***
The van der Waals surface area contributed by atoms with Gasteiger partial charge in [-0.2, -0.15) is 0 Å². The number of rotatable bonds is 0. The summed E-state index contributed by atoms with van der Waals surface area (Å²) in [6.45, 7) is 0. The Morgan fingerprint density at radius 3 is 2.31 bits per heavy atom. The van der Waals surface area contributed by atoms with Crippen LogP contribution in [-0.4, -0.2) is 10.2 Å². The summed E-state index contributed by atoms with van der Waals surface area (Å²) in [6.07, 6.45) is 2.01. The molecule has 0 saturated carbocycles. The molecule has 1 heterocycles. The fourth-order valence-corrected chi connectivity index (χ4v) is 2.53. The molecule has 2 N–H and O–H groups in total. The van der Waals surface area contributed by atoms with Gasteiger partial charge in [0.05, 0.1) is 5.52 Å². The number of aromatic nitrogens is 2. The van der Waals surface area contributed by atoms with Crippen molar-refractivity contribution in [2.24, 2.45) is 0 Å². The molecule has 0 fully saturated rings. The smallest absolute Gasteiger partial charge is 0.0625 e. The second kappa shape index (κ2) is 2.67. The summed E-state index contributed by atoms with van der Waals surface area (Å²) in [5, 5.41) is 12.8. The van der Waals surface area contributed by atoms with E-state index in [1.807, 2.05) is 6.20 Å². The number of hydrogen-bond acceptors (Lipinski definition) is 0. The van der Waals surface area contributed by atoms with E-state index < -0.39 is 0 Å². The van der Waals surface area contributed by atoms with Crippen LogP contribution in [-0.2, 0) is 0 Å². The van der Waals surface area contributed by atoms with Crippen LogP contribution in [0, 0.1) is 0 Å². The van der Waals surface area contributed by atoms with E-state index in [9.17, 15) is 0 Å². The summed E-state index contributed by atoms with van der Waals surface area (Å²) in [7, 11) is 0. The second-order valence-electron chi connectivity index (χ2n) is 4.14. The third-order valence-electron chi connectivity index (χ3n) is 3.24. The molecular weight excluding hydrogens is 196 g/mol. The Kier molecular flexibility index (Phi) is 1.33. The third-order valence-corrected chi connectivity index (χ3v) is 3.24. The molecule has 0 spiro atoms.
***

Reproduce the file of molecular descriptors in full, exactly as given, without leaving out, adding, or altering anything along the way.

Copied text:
The van der Waals surface area contributed by atoms with Gasteiger partial charge in [-0.2, -0.15) is 0 Å². The number of rotatable bonds is 0. The summed E-state index contributed by atoms with van der Waals surface area (Å²) in [6.45, 7) is 0. The Morgan fingerprint density at radius 3 is 2.31 bits per heavy atom. The van der Waals surface area contributed by atoms with Crippen LogP contribution in [-0.4, -0.2) is 10.2 Å². The summed E-state index contributed by atoms with van der Waals surface area (Å²) in [6.07, 6.45) is 2.01. The molecule has 0 saturated carbocycles. The molecule has 1 heterocycles. The fourth-order valence-corrected chi connectivity index (χ4v) is 2.53. The molecule has 2 N–H and O–H groups in total. The van der Waals surface area contributed by atoms with Gasteiger partial charge in [0.05, 0.1) is 5.52 Å². The number of aromatic nitrogens is 2. The van der Waals surface area contributed by atoms with Crippen molar-refractivity contribution in [2.24, 2.45) is 0 Å². The molecule has 0 fully saturated rings. The smallest absolute Gasteiger partial charge is 0.0625 e. The second kappa shape index (κ2) is 2.67. The summed E-state index contributed by atoms with van der Waals surface area (Å²) in [5, 5.41) is 12.8. The van der Waals surface area contributed by atoms with E-state index in [1.807, 2.05) is 6.20 Å². The number of hydrogen-bond acceptors (Lipinski definition) is 0. The van der Waals surface area contributed by atoms with E-state index < -0.39 is 0 Å². The van der Waals surface area contributed by atoms with Crippen LogP contribution in [-0.2, 0) is 0 Å². The van der Waals surface area contributed by atoms with Crippen LogP contribution in [0, 0.1) is 0 Å². The van der Waals surface area contributed by atoms with E-state index in [9.17, 15) is 0 Å². The summed E-state index contributed by atoms with van der Waals surface area (Å²) in [7, 11) is 0. The second-order valence-electron chi connectivity index (χ2n) is 4.14. The third-order valence-electron chi connectivity index (χ3n) is 3.24. The molecular weight excluding hydrogens is 196 g/mol. The Kier molecular flexibility index (Phi) is 1.33. The third-order valence-corrected chi connectivity index (χ3v) is 3.24. The molecule has 0 spiro atoms.